Surges or transients can damage, degrade or destroy the sensitive electronic equipment in offices or businesses resulting in:
- Equipment damage
- Equipment downtime
- Losses in resulting revenues
- Productivity losses due to downtime
|Page content links:|
These effects are usually encountered when a transient enters the equipment by inductive coupling. The energy source for this inductive coupling can act on the data output lines that integrate an electronic installation. The electronic components then try to process the transient as a valid logic command. The result is system lock-up, malfunction, erroneous output, lost or corrupted files, and a variety of other undesirable effects.
These effects are associated with repeated stresses to IC components. The materials used to fabricate IC’s can only withstand a certain number of repeated energy level surges. After long-term degradation, the device fails to operate properly. The failure is due to the cumulative build-up of transient-created stresses which result in arc-overs, shorts, open circuits, or semiconductor junction failures within the IC.
These effects include all conditions where transients with high levels of energy cause equipment to fail instantaneously. Very often, there is actual physical damage apparent, like burnt PC boards or melting of electronic components.
Destructive effects can occur when noise pulses are too fast for power supply regulator circuits to respond by limiting transient voltage to acceptable levels. Also, transients on the power line may subject electronic components to overwhelming voltage levels. For example, components like rectifier diodes can fail immediately when their Peak Inverse Voltage (PIV) rating is exceeded. PIV diode ratings in a well-designed computer can be in the 1 kV – 1.5 kV range. Transients on AC lines can easily exceed 1.5 kV.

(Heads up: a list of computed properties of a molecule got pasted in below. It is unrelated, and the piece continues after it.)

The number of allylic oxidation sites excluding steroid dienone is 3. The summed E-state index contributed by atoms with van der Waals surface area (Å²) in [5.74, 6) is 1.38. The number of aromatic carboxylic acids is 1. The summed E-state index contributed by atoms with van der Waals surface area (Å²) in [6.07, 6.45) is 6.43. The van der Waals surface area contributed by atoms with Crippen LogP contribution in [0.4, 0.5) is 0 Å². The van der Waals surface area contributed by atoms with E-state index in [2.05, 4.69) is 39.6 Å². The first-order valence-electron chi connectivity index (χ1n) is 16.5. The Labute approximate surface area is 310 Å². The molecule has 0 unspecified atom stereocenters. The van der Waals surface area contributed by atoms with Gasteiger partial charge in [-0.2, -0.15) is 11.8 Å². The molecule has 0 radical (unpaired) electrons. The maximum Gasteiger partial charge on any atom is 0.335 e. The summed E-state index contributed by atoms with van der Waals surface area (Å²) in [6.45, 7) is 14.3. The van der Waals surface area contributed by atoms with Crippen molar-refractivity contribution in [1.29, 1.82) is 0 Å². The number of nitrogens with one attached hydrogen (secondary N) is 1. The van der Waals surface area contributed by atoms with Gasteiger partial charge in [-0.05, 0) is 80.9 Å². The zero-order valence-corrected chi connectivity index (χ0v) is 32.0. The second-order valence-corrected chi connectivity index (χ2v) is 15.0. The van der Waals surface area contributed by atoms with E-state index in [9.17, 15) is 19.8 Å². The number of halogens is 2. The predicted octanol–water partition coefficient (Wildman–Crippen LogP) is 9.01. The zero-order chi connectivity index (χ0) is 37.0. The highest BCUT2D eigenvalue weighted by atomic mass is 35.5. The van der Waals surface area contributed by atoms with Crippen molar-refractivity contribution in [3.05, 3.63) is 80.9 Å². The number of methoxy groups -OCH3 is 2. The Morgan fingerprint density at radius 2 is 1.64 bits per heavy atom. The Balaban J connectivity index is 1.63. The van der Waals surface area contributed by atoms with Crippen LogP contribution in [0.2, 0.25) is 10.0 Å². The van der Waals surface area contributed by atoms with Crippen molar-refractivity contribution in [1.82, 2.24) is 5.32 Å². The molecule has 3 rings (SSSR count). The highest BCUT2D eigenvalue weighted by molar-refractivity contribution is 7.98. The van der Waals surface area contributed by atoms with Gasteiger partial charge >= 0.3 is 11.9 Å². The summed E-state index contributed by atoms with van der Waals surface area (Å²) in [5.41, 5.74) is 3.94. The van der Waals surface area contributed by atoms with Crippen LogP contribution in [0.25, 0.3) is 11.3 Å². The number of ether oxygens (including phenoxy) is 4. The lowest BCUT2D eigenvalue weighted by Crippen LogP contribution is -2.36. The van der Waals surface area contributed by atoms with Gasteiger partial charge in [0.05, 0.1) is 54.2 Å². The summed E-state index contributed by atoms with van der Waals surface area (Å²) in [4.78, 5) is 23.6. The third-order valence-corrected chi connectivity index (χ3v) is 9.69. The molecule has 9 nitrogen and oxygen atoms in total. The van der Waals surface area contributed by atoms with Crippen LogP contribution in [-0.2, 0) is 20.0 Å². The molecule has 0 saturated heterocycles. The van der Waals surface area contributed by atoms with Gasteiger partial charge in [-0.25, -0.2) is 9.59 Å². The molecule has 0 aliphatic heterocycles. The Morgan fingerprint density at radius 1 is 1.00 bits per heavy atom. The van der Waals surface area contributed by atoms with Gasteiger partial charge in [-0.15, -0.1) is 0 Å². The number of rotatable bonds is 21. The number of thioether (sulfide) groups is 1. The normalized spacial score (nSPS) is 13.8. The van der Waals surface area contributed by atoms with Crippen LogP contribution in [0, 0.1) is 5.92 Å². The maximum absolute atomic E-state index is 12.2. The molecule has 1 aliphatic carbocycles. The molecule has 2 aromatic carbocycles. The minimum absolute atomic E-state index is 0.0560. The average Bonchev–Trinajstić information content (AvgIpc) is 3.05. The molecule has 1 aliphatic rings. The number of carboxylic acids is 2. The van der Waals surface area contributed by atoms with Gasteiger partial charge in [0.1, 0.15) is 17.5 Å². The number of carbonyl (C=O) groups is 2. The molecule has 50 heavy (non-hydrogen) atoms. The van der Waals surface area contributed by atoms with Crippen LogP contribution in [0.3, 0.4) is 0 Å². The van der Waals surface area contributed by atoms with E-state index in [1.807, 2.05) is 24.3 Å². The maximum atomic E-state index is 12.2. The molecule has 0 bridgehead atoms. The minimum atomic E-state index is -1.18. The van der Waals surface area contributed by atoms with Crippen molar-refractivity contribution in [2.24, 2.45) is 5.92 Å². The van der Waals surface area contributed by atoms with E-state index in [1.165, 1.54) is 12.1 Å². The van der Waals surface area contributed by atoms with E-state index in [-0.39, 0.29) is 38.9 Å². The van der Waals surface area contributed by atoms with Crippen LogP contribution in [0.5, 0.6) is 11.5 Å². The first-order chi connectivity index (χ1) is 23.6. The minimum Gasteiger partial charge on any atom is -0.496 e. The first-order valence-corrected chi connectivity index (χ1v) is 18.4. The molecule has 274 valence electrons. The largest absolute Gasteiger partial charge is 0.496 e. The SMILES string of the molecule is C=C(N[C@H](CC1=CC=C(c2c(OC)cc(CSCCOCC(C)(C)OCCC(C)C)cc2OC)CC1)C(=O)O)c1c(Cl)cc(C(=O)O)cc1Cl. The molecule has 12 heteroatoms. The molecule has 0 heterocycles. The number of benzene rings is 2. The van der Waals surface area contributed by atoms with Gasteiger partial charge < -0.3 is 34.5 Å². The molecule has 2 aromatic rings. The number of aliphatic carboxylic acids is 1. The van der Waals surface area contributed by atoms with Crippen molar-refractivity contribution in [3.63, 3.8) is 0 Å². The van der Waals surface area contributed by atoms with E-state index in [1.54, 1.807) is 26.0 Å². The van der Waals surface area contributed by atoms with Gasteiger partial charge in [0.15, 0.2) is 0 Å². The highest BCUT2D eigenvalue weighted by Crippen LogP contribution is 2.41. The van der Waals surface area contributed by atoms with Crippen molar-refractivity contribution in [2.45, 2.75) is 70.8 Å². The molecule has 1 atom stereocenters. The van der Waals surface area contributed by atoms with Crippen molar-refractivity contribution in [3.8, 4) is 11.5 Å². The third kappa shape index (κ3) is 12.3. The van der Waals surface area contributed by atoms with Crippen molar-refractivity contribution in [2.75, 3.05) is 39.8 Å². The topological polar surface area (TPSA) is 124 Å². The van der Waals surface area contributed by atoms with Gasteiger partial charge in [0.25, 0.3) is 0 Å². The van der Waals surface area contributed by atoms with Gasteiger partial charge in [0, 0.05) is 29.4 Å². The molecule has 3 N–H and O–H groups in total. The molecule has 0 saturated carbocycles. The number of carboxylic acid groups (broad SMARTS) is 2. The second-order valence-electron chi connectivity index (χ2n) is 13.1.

There are several possible symptoms to look for to determine whether surges are affecting your office or business.
- Computer lock-ups or latch-ups
- Unexplainable data corruption
- Equipment shutdown
- Flickering lights
- Premature failure of electronic ballasts or printed circuit boards
There is no such thing as a transient free facility. Many people do not realize that their company’s productivity and profitability is being significantly impacted by the effects of transients. The problems described above result in billions of dollars of lost profits to U.S. businesses every year.